* Photo by Kageaki Smith. Small and medium-sized business should be a priority in this Budget, says the Bermuda Employers’ Council.
* Photo by Kageaki Smith. Small and medium-sized business should be a priority in this Budget, says the Bermuda Employers’ Council.
Fewer taxes, less red tape and less protectionism are just three items on the wish list of the Bermuda Employers' Council as next week's Budget draws near.

Employers say Government could be jeopardizing economic recovery if it assumes that growth or employment levels will return in 2010 without help from the Finance Minister.

Graham Redford, president of the BEC, said Bermuda's employers are still in troubling financial times "with little relief in sight. Employers have been under severe pressure for over a year now and, as reported, as many as 2,000 jobs may have been lost to date."

He added it was of "vital interest" to Bermuda's economic sustainability that major efforts are needed to ensure that employment levels are maintained at the highest level possible.

Mr. Redford stressed: "We are now at a critical juncture in how we, as a country, respond to this crisis. Non-effective policies now - or worse, an assumption that growth and employment will return unaided - could jeopardize the recovery we need.

"Fundamental change in the business environment is necessary as it is not an exaggeration to say that for Bermuda's economy, the period of plenty is over and a new age of austerity has arrived.

"We need to focus our collective energies on stimulating the private sector, as it is from this sector that our real earnings come."

He said there were eight ways this could be done.

1. Bermuda must reduce or at least not increase the tax burden on businesses. If government needs to increase its income, this cannot be through increased taxation on business. Any such increases may meet immediate budgeting needs but will not stimulate the private sector, and that is where our economic recovery must start.

2. Collectively, we should promote a regulatory environment that promotes sustainable enterprise by reducing excessive administration costs and red tape, stimulates competitiveness and provides access to lending facilities and capital.

3. All Bermudians should recognise the threat of protectionist policies. The BEC shares government's desire to protect the jobs of all willing and able Bermudians but we are mindful that this should not be at the expense of a truly open and globally competitive business environment. We believe economic survival and recovery are dependent on our ability to attract and retain the best staff for our businesses.

4. We believe that the needs of small and medium sized business should be a budget priority. Providing these enterprises greater access to affordable credit whilst at the same time reducing their cost burden is vital to a genuine and long-lasting economic recovery.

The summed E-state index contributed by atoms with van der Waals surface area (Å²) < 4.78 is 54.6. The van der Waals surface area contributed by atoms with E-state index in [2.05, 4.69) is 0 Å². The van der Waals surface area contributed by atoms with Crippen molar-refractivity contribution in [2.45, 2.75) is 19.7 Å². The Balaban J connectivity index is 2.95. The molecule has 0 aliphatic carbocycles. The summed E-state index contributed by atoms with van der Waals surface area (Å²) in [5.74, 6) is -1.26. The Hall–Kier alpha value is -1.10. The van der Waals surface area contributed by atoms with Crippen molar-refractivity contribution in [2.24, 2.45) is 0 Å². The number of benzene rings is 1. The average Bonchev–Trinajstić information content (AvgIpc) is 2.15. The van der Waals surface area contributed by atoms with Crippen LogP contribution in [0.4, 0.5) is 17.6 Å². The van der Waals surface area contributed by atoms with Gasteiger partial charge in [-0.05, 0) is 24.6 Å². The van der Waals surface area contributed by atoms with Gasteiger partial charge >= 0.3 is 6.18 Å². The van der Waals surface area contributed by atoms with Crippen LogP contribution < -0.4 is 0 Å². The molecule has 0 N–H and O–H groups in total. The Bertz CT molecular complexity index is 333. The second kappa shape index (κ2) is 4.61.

5. We need to understand the difference between protecting employment and protecting jobs. Protecting jobs for the sake of protecting jobs does not protect overall employment levels. However, protecting employment demands that employers are provided the flexibility they require to implement fair and creative measures to maintain employment.

6. We need to manage talent for the downturn. Economic downturns invariably lead to redundancies being made due to business shrinkage. This reduction of workforce talent is highly dangerous. When the economy recovers we will be relying on a smaller working population to work harder, longer and more creatively to support a rapidly ageing population, and that is simply not sustainable.

7. As with business, it is our belief that Government has a fiscal responsibility to try and reduce expenses. The obvious challenge is to be able to do that without a corresponding decrease in the delivery of social programmes and benefits that are offered to the people of Bermuda who genuinely require assistance. With Government revenues declining, we hope that this is a major area of focus for this year's Budget.

8. We need to place added emphasis on skills development for young Bermudians. Fiscal incentives for skills investment should be put in place to ensure our young school and university leavers are afforded every opportunity to contribute as productive members of our society.

As a country Bermuda needs to accept the fact that we are part of, and inseparable from, the highly competitive global marketplace. Bermuda is not another world. We are not different or special. We do not have problems that are unique to Bermuda and require Bermuda centric solutions that will have unintended negative consequences for our economy and lifestyle. Now is the time to demonstrate leadership and innovation. It is time for us collectively to ensure our economic and social well-being.